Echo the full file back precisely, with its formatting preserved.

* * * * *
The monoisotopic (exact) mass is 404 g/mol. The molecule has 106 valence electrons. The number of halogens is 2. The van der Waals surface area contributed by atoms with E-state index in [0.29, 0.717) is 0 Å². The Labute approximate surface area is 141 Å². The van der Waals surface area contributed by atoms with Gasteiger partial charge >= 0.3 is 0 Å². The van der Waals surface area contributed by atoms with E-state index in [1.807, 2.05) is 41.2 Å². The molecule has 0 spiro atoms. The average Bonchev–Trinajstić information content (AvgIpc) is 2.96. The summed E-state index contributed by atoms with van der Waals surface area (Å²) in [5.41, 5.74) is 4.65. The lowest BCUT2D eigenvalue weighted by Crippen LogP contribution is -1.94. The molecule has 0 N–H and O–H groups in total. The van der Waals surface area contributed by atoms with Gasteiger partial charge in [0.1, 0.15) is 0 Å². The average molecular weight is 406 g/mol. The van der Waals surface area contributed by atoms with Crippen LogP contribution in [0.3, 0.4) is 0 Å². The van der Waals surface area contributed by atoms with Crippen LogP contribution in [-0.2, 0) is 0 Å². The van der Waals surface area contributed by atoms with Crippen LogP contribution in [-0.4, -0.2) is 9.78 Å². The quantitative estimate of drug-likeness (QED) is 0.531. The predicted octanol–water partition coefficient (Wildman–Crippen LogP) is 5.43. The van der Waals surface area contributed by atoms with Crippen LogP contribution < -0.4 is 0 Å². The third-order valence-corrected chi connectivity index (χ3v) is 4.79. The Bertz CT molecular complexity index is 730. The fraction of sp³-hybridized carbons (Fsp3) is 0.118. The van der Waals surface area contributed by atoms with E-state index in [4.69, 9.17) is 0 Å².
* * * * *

The monoisotopic (exact) mass is 404 g/mol. The molecule has 106 valence electrons. The number of halogens is 2. The van der Waals surface area contributed by atoms with E-state index in [0.29, 0.717) is 0 Å². The Labute approximate surface area is 141 Å². The van der Waals surface area contributed by atoms with Gasteiger partial charge >= 0.3 is 0 Å². The van der Waals surface area contributed by atoms with E-state index in [1.807, 2.05) is 41.2 Å². The molecule has 0 spiro atoms. The average Bonchev–Trinajstić information content (AvgIpc) is 2.96. The summed E-state index contributed by atoms with van der Waals surface area (Å²) in [5.41, 5.74) is 4.65. The lowest BCUT2D eigenvalue weighted by Crippen LogP contribution is -1.94. The molecule has 0 N–H and O–H groups in total. The van der Waals surface area contributed by atoms with Gasteiger partial charge in [0.1, 0.15) is 0 Å². The average molecular weight is 406 g/mol. The van der Waals surface area contributed by atoms with Crippen LogP contribution in [0.3, 0.4) is 0 Å². The van der Waals surface area contributed by atoms with Crippen LogP contribution in [-0.2, 0) is 0 Å². The van der Waals surface area contributed by atoms with Crippen LogP contribution in [-0.4, -0.2) is 9.78 Å². The quantitative estimate of drug-likeness (QED) is 0.531. The predicted octanol–water partition coefficient (Wildman–Crippen LogP) is 5.43. The van der Waals surface area contributed by atoms with Crippen LogP contribution < -0.4 is 0 Å². The third-order valence-corrected chi connectivity index (χ3v) is 4.79. The Bertz CT molecular complexity index is 730. The fraction of sp³-hybridized carbons (Fsp3) is 0.118. The van der Waals surface area contributed by atoms with E-state index in [4.69, 9.17) is 0 Å².